Paying tribute to Walter Tull in Tottenham: Former Spurs player Garth Crooks, with standard bearers carrying the flags of the West India and British West Indies Regiments

Pioneering footballer and WW1 soldier Walter Tull honoured with plaque in London

Posted on centenarynews.com on 23 October 2014
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Walter Tull, the footballer who became the first black officer in the British Army during the First World War, has been honoured with a commemorative blue plaque in London.

It was unveiled on October 21st 2014 at the site of the house where the Tottenham Hotspur forward lived before the war, close to the club's White Hart Lane ground.

Carrying out the ceremony, the former Spurs striker Garth Crooks paid tribute to the heroism of an "amazing man," whose recognition had been "a long time coming."

He said: "I just want to thank those people who have been a part of getting Walter Tull to be recognised, to get us to a place where we can be here today and commemorate where this man lived, to understand who he was, and to get people in the area to also recognise him, and the generations to come."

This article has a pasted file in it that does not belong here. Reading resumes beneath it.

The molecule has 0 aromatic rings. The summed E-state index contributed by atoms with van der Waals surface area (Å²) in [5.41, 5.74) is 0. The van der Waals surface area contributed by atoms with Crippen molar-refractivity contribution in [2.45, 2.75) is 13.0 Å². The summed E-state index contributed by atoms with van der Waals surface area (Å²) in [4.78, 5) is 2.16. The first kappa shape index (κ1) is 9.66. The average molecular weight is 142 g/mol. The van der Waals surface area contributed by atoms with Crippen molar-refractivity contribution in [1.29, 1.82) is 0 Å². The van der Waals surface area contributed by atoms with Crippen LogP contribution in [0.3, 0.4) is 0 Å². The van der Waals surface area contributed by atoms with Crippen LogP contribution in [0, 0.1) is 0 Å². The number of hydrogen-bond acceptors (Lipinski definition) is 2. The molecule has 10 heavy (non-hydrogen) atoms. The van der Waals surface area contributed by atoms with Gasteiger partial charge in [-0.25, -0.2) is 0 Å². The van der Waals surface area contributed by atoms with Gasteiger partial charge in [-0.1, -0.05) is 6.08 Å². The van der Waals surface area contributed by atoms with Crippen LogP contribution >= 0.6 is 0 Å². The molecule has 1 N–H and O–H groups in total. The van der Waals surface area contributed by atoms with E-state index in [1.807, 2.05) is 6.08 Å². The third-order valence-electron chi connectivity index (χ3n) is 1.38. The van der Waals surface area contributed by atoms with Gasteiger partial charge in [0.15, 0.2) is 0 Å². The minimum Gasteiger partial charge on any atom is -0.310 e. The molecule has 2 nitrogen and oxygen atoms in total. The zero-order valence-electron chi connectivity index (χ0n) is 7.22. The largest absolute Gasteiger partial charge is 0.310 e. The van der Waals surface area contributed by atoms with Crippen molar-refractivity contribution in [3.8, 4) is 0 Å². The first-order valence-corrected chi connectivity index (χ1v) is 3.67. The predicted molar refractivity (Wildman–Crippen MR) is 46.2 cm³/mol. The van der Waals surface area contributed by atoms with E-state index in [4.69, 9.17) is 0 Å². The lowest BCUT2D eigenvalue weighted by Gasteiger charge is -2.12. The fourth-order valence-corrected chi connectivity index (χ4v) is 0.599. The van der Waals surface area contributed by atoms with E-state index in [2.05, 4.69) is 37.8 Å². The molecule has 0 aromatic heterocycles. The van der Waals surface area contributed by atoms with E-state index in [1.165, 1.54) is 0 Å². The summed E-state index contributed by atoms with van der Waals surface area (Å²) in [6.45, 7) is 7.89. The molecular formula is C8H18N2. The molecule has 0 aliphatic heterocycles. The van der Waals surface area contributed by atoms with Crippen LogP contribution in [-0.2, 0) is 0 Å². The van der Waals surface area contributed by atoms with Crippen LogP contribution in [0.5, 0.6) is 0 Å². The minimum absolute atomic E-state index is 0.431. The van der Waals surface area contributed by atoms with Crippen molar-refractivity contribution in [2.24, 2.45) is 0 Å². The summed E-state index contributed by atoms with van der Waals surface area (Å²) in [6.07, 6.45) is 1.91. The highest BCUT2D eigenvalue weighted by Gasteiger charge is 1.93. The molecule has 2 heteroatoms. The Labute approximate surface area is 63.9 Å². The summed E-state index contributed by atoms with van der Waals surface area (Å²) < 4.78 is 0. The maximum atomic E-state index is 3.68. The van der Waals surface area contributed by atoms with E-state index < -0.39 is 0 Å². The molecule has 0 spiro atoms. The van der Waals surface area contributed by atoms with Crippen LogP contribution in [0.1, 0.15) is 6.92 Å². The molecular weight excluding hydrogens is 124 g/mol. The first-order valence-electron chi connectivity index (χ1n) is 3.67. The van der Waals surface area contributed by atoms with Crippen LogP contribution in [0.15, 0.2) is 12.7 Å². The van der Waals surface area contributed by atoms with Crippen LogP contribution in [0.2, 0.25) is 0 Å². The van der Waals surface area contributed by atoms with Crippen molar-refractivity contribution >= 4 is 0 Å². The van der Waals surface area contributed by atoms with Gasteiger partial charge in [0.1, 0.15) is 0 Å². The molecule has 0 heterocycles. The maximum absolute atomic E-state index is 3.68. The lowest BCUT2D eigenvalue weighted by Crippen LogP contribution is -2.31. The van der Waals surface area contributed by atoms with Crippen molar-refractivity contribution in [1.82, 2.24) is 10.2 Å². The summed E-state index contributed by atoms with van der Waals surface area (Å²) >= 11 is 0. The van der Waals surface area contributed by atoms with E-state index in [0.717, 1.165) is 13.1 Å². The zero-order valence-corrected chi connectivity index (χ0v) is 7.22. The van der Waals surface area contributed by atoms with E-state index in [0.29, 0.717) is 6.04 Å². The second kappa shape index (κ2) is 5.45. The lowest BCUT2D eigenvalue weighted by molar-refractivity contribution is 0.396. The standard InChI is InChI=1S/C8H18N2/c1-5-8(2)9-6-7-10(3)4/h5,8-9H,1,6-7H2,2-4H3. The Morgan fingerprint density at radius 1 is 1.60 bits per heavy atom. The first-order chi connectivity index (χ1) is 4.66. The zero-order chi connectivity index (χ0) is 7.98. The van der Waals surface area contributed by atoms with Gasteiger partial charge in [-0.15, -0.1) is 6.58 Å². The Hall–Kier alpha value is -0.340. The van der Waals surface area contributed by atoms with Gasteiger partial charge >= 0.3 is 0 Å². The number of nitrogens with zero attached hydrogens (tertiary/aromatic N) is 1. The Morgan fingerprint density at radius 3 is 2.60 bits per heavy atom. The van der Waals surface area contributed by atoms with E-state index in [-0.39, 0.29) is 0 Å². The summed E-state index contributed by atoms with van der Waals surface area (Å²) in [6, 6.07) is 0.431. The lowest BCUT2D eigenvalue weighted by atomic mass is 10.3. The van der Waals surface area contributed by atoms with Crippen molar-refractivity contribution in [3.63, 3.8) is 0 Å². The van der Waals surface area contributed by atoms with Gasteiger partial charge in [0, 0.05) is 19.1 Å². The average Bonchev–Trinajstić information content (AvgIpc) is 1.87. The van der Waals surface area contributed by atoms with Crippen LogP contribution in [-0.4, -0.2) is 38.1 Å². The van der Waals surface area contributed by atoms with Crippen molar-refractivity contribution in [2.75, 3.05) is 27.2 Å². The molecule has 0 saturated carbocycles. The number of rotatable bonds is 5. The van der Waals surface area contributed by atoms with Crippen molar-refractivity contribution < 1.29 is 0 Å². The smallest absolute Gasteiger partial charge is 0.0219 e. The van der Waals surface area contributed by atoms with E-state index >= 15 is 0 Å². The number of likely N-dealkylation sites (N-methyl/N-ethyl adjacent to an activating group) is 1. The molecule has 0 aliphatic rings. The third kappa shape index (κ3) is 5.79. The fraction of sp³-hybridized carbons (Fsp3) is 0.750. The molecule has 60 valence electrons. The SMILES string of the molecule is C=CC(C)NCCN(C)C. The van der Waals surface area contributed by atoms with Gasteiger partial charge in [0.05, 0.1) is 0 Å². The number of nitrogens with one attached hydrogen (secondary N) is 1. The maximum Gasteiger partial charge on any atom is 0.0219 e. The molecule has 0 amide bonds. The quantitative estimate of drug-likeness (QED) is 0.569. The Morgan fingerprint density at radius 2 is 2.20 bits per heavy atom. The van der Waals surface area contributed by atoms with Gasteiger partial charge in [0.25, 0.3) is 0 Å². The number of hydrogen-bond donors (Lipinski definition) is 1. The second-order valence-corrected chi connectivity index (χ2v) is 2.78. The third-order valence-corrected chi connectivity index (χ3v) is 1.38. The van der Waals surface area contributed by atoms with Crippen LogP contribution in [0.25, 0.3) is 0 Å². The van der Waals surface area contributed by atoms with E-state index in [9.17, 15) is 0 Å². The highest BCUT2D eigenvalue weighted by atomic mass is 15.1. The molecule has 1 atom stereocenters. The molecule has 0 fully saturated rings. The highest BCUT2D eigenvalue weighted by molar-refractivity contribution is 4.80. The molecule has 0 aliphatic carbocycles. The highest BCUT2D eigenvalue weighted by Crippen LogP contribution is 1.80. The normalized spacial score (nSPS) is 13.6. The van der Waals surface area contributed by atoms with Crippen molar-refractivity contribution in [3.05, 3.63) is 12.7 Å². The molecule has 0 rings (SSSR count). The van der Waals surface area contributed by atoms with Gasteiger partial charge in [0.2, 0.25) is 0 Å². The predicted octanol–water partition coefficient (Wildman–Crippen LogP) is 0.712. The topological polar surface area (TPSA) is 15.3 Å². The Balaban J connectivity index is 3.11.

The blue plaque is the latest honour for Tull. In September 2014, Britain's Royal Mint announced that he'd be remembered on a £5 coin being produced as part of a First World War commemorative series.

Walter Tull played for Tottenham and Northampton Town before the First World War, volunteering to fight when hostilities started in 1914.

He served in the Footballers' Battalions of the Middlesex Regiment, fought at the Battle of the Somme in 1916 and the following year, became the first black officer in the British Army, even though such a promotion was against the regulations of the time.

Sent to the Italian Front, he was mentioned in despatches for his gallantry and coolness under fire.

But on March 25th 1918, Second Lieutenant Walter Tull was killed in action at the start of the German Spring offensive on the Somme. He's remembered on the Arras Memorial to Commonwealth servicemen who have no known grave.

Campaigners are calling for Tull to be posthumously awarded the Military Cross. They say he was recommended for the honour, but it was never received.

Royal Mint's commemorative £5 coin will feature a portrait of Walter Tull, with a backdrop of infantry 'going over the top." The Mint says it'll serve as a 'tragic reminder of so many men's sacrifice.'

The blue plaque remembering Walter Tull is on the site of his former home at 77 Northumberland Park, London N17. It's an initiative of the Nubian Jak Community Trust. 

Sources: Nubian Jak Community Trust; Royal Mint; Wikipedia; various

Images: Peter Alhadeff, Centenary News

Posted by: Peter Alhadeff